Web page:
Paul L. Caron

Thursday, September 10, 2015

Tax Law and Racial Economic Justice: Black Tax

Black TaxAndre L. Smith (Widener-Delaware), Tax Law and Racial Economic Justice: Black Tax (2015):

No study of Black people in America can be complete without considering how openly discriminatory tax laws helped establish a racial caste system in the United States, how they were designed to exclude blacks from lucrative markets and the voting franchise, and how tax laws extracted and redistributed vast sums of black wealth. Not only was slavery nearly a 100% tax on black labor, so too was Jim Crow apartheid and tax laws specified the peculiar institution as “negro slavery.” The first instances of affirmative action in the United States were tax laws designed to attract white men to the South. The nineteenth-century Federal Tariff indirectly redistributed perhaps a majority of the profits from slavery from the South to the North and is the principle reason the Confederate states seceded. The only constitutional amendment obtained by the Civil Rights Movement is the Twenty-Sixth Amendment abolishing poll taxes in federal elections. Blending traditional legal theory, neoclassical economics, and a pan-African view of history, these six interrelated essays on race and taxes demonstrate that, even in today’s supposedly post-racial society, there is no area of human activity where racial dynamics are absent.

Andre Smith uses an argument for contextualism as the starting point for a wide-ranging meditation on the centrality of race to taxes, presenting a sustained argument for a more contextualized interpretation of the federal tax code in opposition to the now-dominant textualism. He takes us from the chambers of the United States Supreme Court, where the debate over interpretative methods is raging back to the founding of the country, where he argues that enslaved people had ideas about what direct tax meant, then even further back to ancient Africa, where he explores the centrality of tax to the administration of African kingdoms. He ranges forward to slavery and Jim Crow, showing the many ways that the tax system generated revenue for the state and federal governments off of the labor of people of African descent. Andre Smith has produced a book about the history of taxation as an instrument of white supremacy and he has carried the story down to the present. If you're interested in African American history or in tax this book will open your eyes to important and forgotten parts of our nation's history and where to go now.  Alfred L. Brophy (North Carolina)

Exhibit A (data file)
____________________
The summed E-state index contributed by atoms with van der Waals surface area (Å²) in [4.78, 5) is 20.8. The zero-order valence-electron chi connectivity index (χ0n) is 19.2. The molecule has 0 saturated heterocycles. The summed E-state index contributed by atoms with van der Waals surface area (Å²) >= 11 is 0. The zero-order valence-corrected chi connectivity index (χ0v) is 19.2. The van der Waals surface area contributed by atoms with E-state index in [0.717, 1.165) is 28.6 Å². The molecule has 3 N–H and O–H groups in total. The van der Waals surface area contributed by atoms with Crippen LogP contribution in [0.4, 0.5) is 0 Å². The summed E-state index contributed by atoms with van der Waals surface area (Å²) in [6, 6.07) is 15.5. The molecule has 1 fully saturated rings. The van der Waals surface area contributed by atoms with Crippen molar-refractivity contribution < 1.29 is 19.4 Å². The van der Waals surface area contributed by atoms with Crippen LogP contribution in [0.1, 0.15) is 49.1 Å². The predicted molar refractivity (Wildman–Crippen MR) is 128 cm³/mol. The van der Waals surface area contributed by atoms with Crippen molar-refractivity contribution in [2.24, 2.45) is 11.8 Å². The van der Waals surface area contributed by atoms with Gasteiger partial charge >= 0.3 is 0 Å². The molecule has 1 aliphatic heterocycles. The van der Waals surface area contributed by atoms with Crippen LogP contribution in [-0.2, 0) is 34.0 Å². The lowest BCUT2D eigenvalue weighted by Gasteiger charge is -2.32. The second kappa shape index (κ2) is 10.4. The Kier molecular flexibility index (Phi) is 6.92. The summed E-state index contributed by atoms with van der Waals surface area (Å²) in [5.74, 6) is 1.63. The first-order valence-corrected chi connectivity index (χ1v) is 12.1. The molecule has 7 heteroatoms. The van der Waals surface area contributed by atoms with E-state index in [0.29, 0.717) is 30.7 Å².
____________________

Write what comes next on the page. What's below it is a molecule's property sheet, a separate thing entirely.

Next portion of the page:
Tax and Racial Economic Justice surveys the writings of the past twenty years, adds fresh analysis and puts the lie once and for all to the claim that United States taxation is a race neutral enterprise. A must read for those interested in racial and economic justice Beverly Moran, (Vanderbilt)

How is white racial domination perpetuated, and how can it be ended? For the layperson, the tax system would probably not jump to mind as a prime candidate for either function. Yet in this highly illuminating text, Andre Smith demonstrates the crucial role unfair taxation practices have played from the American colonial period onward in establishing and maintaining white Americans’ illicit material advantage. Anyone interested in racial economic justice needs to acquaint themselves with the less visible but deeply entrenched and effective mechanisms of unjust racial wealth transfer examined in this book. Charles W. Mills (Northwestern)

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